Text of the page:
Photo Courtesy of Tess Anderson Photography
by Abbie Johnson Taylor
Ten years after his death,
I remember his soft, gentle voice,
tall physique, gray hair, sunglasses,
the blue jeans and t-shirts he wore,
his cologne’s musky scent.
I long to see him, smell him, hear him,
my husband of seven years.
The idea that he’s in a better place comforts me.
After suffering two paralyzing strokes,
he can now walk and see better than before.
Maybe someday, we’ll be together and happy forever.
The above poem appears in the current issue of The Writer’s Grapevine, which can be downloaded here. My years of caring for my totally blind late husband, paralyzed by two strokes soon after we were married, inspired me to write it. You can click below to hear me read it.
If you haven’t already done so, please subscribe to my email list to receive my twice-yearly newsletter and other announcements. This is a one-way announcements list, meaning the only messages you’ll receive will come from me. So, you can rest assured that this list is low-traffic. Send a blank email to: firstname.lastname@example.org You’ll receive a confirmation email. Reply to that with another blank message, and you should be good to go.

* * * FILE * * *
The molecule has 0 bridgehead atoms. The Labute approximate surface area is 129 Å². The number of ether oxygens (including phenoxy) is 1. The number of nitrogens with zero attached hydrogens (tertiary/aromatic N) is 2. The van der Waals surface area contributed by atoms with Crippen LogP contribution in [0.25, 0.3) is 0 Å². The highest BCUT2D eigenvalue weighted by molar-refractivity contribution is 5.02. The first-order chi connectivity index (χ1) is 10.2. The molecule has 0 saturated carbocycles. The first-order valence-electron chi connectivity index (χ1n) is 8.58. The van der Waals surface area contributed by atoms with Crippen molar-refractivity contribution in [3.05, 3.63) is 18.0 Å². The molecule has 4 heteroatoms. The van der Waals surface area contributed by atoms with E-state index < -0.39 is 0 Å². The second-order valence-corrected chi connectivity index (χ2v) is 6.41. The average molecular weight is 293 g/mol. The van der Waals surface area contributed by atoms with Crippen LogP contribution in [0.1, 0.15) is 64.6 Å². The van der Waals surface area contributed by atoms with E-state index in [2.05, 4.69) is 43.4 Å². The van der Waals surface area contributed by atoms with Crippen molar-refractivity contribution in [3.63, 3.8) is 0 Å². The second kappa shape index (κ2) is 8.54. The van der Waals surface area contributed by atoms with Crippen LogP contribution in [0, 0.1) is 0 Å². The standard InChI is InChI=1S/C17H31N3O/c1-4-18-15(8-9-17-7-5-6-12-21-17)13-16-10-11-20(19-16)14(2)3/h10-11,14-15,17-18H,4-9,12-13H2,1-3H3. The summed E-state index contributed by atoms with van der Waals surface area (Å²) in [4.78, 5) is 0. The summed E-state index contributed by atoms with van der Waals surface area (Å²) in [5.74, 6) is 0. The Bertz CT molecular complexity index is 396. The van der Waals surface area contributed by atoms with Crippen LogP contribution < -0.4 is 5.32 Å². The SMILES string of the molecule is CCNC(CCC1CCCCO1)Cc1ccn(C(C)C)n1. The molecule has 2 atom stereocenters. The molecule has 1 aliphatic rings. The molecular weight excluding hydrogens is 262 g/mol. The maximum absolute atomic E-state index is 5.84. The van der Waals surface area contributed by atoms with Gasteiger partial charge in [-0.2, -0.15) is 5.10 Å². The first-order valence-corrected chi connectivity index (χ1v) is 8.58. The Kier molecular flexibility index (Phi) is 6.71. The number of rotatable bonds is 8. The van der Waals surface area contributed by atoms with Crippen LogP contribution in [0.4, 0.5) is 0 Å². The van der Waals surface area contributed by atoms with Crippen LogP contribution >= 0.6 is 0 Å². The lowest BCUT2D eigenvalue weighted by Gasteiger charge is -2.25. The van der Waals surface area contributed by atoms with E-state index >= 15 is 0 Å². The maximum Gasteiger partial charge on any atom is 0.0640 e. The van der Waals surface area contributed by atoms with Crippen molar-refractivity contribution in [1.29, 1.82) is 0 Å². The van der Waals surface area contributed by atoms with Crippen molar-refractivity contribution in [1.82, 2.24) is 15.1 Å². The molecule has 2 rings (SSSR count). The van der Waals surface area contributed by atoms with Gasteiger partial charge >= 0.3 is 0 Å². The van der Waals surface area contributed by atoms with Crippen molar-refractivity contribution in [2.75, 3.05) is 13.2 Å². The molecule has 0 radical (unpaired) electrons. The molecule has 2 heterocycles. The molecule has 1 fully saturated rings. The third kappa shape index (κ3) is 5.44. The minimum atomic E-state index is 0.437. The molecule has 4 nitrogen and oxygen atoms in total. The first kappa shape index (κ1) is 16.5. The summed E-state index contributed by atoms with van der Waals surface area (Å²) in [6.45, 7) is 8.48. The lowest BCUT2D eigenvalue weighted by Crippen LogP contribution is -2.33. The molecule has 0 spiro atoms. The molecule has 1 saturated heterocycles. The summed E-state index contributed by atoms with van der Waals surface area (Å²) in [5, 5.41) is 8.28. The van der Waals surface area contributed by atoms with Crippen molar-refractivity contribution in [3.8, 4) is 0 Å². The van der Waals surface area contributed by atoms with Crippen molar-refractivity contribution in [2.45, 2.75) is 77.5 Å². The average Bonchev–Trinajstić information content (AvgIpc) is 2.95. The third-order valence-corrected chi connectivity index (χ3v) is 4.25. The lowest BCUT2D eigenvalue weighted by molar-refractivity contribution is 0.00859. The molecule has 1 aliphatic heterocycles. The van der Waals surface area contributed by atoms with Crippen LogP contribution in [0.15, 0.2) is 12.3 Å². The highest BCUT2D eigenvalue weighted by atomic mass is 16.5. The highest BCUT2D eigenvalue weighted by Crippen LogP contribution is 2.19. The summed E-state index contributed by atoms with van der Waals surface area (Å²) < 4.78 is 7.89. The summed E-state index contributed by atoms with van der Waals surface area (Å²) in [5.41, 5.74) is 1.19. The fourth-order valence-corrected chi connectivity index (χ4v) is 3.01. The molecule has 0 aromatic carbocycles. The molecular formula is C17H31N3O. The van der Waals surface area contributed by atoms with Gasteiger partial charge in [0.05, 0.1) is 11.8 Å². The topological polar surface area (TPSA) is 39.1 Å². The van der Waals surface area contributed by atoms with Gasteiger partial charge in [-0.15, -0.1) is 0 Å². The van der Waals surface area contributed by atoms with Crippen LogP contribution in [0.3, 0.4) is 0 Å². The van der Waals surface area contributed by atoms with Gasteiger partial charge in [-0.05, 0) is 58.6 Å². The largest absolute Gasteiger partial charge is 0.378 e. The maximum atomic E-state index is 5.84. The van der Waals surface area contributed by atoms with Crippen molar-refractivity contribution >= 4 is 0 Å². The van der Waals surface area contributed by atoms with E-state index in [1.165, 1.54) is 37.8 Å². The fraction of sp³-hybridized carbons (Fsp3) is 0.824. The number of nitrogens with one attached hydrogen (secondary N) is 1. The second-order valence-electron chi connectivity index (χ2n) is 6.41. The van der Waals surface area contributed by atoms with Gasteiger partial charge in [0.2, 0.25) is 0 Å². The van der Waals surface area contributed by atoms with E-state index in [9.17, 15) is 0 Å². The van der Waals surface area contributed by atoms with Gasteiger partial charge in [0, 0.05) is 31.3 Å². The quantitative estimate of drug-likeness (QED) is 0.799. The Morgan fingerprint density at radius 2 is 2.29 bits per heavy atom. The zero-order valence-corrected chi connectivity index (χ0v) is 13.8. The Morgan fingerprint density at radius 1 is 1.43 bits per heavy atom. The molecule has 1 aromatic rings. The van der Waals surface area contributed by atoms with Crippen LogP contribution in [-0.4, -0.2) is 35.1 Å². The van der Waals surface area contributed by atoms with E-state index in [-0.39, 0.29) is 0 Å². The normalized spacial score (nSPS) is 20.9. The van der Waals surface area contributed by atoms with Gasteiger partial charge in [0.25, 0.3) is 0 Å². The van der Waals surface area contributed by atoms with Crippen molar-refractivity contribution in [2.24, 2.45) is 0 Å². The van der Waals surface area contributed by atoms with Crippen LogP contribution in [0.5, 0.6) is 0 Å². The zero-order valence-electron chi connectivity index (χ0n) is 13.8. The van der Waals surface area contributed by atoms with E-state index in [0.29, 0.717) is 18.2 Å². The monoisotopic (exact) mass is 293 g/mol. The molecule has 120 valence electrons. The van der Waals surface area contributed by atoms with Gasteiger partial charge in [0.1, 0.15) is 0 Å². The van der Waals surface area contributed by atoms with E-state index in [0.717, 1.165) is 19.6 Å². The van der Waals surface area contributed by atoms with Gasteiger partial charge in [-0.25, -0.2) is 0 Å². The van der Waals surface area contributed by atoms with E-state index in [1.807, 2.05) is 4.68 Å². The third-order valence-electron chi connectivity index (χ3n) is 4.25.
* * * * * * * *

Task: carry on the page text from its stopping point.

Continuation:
New! Why Grandma Doesn’t Know Me
Copyright 2021 by Abbie Johnson Taylor.
Independently published with the help of DLD Books.
Sixteen-year-old Natalie’s grandmother, suffering from dementia and confined to a wheelchair, lives in a nursing home and rarely recognizes Natalie. But one Halloween night, she tells her a shocking secret that only she and Natalie’s mother know. Natalie is the product of a one-night stand between her mother, who is a college English teacher, and another professor.
After some research, Natalie learns that people with dementia often have vivid memories of past events. Still not wanting to believe what her grandmother has told her, she finds her biological father online. The resemblance between them is undeniable. Not knowing what else to do, she shows his photo and website to her parents.
Natalie realizes she has some growing up to do. Scared and confused, she reaches out to her biological father, and they start corresponding.
Her younger sister, Sarah, senses their parents’ marital difficulties. At Thanksgiving, when she has an opportunity to see Santa Claus, she asks him to bring them together again. Can the jolly old elf grant her request?